My happy transition to the Vibram FiveFingers

If you’re a runner, then you’ve undoubtedly heard a great deal of hype about the barefoot/minimalist running movement. Like countless others, I read Born to Run and was intrigued. The prose style is so dreadful that I was tempted to quit, but forced myself to suck it up for the sake of the content.
For context, here’s a quick running résumé. At 52 years of age, I have been running for about 23 years, but only casually for the first 20 — about three times a week, four or five miles at an easy pace. In January 2008 I ran my first half marathon, and loved it so much that I ran a marathon in October 2008 and another in November 2009, the latter fast enough to qualify for Boston. At present I am not formally training for any event, and I run as much as I can in light of my substantial commute, work and family responsibilities — about 120 miles per month.
After seeing some online discussions (at my local running club) about the Vibram FiveFingers miminalist foot-glove, I decided to order a pair. Scouring the web I found that my size was out of stock everywhere. It was clear that the VFF’s Warholian 15 minutes are in full swing. Vibram can’t make the damn things nearly fast enough to meet the demand, and one has to beware of scammers who have popped up selling counterfeit versions. I finally back-ordered some VFF Sprints from an outdoor gear place in Oregon, and they kept moving the shipping date back so that it took a full six months for mine to arrive at my door.
Under the influence of Born to Run, I had decided that rather than replacing my Mizuno Wave Elixir 4s, I would just continue to beat the cushioning out of them. They were pretty well-worn by the time I ran the Brooklyn Half Marathon in May 2010 (in NY Marathon-qualifying time, thank you very much), and had over 500 miles by the time I put them aside.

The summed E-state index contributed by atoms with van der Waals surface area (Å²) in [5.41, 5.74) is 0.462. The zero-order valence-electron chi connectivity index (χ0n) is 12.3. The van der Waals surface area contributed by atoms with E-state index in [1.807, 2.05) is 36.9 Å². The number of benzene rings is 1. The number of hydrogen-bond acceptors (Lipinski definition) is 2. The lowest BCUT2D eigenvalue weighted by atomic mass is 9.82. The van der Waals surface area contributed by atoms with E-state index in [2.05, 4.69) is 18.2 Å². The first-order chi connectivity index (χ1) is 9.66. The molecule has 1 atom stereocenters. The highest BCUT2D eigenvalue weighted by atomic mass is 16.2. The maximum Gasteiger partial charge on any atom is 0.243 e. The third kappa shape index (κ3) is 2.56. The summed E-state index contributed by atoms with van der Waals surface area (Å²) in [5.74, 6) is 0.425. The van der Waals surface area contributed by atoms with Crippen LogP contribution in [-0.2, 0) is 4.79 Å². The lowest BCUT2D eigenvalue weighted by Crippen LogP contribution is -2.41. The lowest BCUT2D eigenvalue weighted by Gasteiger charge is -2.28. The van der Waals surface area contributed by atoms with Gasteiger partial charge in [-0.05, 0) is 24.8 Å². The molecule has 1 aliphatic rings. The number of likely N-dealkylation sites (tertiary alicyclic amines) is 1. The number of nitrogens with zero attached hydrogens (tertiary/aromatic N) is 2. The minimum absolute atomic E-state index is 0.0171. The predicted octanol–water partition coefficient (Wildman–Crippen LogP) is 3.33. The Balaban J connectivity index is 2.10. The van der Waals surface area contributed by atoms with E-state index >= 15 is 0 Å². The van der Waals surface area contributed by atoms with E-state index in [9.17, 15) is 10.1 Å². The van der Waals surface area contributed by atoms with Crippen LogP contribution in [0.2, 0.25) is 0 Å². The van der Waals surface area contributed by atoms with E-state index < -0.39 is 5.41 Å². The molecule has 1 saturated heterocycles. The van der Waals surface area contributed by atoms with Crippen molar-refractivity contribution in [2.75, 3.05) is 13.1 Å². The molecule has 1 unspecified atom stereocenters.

Put them aside, because I ran out of patience while waiting on my VFFs and got what seemed to be the next best thing that was readily available: the Mizuno Universe 3 racing flat. The things are so light they might as well be made of paper. The soles and heels are scant enough to qualify this shoe as minimal. I took them out for a easy-pace ten-mile spin on day one, and felt only minor soreness in my calves the following day. I adopted these Mizunos as my full-time shoe and perhaps not coincidentally, started running faster. Have I changed my stride? I think so, but I don’t know. I haven’t consciously done anything radical.
At last, three days ago, the VFFs showed up. The first time I put them on it took some doing to get my toes into their individual — whatever you call them, the counterparts of what we call fingers of a glove. But one learns quickly to become more toe-aware, and the VFF is a fascinating new sensation.
Now comes the potentially treacherous part. There are reports of a lot of people getting injured by transitioning too quickly into minimalist footwear, attempting too much too soon. Maybe I should have gone for a mile or two the first time out. But I like to run, so I went for five miles on a treadmill: the first three at an easy pace, the next couple moderately fast, the last .75 fast. It felt fine. I took the next day off, waiting to see if there were any ill effects. Experiencing none, I got on the treadmill again today for a 1-mile warmup followed by a 5-mile hill climb followed by a level half-mile to cool down, all at an easy pace. All good, and I was feeling strong the whole while. I plan on some more treadmill tomorrow, and will make my street debut the day after tomorrow for around 10 miles.
Thus it turns out that I have made a gradual transition into minimalism in three phases: (1) running in a conventional, fairly light shoe until it was beaten to hell; (2) running in racing flats full-time, then finally (3) running in the VFF. I should also mention that I am uncommonly fortunate and not prone to significant running injuries. But for me, this approach to VFF adoption seems to be working beautifully.